“Wonder Boys,” one of the most underrated films of 2000, makes its entrance into the DVD universe with little fanfare. The disc contains the same clever and engrossing film that appeared in theaters, but it offers little else.

Paul Wong
Courtesy of Paramount

Professor Grady Tripp (a enjoyably scruffy and constantly disheveled Michael Douglas) is trying to balance his failing marriage, his lover (Frances McDormand), a disturbed but brilliant student (Tobey Maguire), a stolen car and the disposal of a dead dog”s body. Throw in an unfinished and long awaited novel and an almost comical marijuana habit, and it”s no surprise that Tripp”s life is an increasingly more stressful mess. There is also an excellent supporting cast, including hilarious performances by Robert Downey, Jr. as Tripp”s unpredictable and desperate editor, and Rip Torn as a successful and arrogant writer.

The atmosphere of the film, with its cold, rainy setting and backdrops of sleepy residential streets and university buildings, is a unique and evocative set of images. The amazing soundtrack completes the almost tangible quality of the movie, including classic songs by John Lennon, Van Morrison, Clarence Carter, Buffalo Springfield and a plethora of Bob Dylan songs, including this year”s Oscar winner “Things Have Changed.”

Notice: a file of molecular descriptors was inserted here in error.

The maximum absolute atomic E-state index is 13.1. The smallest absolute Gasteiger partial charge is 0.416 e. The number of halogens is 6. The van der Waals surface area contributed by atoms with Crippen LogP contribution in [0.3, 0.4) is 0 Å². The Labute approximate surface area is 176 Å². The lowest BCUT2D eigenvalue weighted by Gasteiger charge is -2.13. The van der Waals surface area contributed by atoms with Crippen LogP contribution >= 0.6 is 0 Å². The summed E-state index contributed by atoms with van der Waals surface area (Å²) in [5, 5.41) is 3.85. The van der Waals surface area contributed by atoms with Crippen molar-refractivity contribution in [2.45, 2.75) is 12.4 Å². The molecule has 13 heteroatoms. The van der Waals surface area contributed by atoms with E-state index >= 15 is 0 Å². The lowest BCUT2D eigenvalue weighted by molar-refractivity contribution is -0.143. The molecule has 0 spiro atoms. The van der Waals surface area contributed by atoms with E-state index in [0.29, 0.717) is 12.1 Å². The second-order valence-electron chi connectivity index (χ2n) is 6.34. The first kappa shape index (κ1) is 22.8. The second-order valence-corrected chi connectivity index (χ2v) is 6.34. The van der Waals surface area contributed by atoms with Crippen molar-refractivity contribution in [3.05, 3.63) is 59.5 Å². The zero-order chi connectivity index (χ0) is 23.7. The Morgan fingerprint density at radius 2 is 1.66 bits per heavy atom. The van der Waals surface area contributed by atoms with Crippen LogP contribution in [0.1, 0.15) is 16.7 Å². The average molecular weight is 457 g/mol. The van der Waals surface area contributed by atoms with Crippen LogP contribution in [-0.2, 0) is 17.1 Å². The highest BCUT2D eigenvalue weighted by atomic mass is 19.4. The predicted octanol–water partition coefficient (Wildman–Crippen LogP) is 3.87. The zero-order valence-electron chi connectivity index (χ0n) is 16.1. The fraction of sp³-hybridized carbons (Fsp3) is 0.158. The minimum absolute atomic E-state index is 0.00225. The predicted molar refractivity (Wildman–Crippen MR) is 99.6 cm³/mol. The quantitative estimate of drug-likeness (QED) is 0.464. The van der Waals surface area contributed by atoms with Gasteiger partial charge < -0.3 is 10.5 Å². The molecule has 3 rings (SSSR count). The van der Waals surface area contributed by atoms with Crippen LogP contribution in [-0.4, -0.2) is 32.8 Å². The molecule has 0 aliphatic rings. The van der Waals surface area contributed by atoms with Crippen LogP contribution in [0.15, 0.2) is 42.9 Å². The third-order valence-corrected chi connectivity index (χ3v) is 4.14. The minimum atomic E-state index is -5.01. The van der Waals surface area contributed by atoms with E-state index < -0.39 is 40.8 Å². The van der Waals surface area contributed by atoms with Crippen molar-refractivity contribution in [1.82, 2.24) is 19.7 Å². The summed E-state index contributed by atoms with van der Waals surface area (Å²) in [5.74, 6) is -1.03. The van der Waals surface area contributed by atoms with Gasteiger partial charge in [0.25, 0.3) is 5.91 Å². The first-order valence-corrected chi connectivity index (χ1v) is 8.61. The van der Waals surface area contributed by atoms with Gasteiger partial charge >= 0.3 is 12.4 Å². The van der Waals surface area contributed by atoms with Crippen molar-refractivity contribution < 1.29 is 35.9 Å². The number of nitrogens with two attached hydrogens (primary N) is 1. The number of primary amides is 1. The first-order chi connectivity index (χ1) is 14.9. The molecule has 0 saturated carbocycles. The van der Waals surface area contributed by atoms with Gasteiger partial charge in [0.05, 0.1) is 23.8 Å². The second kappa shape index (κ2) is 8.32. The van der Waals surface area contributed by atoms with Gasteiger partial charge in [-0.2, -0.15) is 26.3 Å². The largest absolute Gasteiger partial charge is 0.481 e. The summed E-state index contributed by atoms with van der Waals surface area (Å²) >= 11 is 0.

The DVD is decent, but not outstanding. The film is presented in widescreen (pan and scan is the tool of Satan), and the picture and sound quality is excellent. There are some interesting interviews with director Curtis Hanson (“L.A. Confidential”) that give some insight into the making of the film and the scouting of the locations.

Exploring the city of Pittsburgh on an interactive map, Hanson adds interesting anecdotes and history to the once booming industrial zone. From the numerous steel bridges to Carnegie Mellon University, Hanson shares a geniuine attraction and knowledge of the city so closely tied with the lives and the characters of “Wonder Boys.”

Bob Dylan”s music video for “Things Have Changed” is also on the disc, which is a treat since Dylan is not a regular on MTV. However, the things that would have made this DVD spectacular are absent there aren”t any deleted scenes or screen tests, nor does Hanson dish up a commentary track, features that have made other releases worth the extra money for the DVD.

Nevertheless, the enhanced picture quality and the fact that it is just a damn good movie makes “Wonder Boys” a success.

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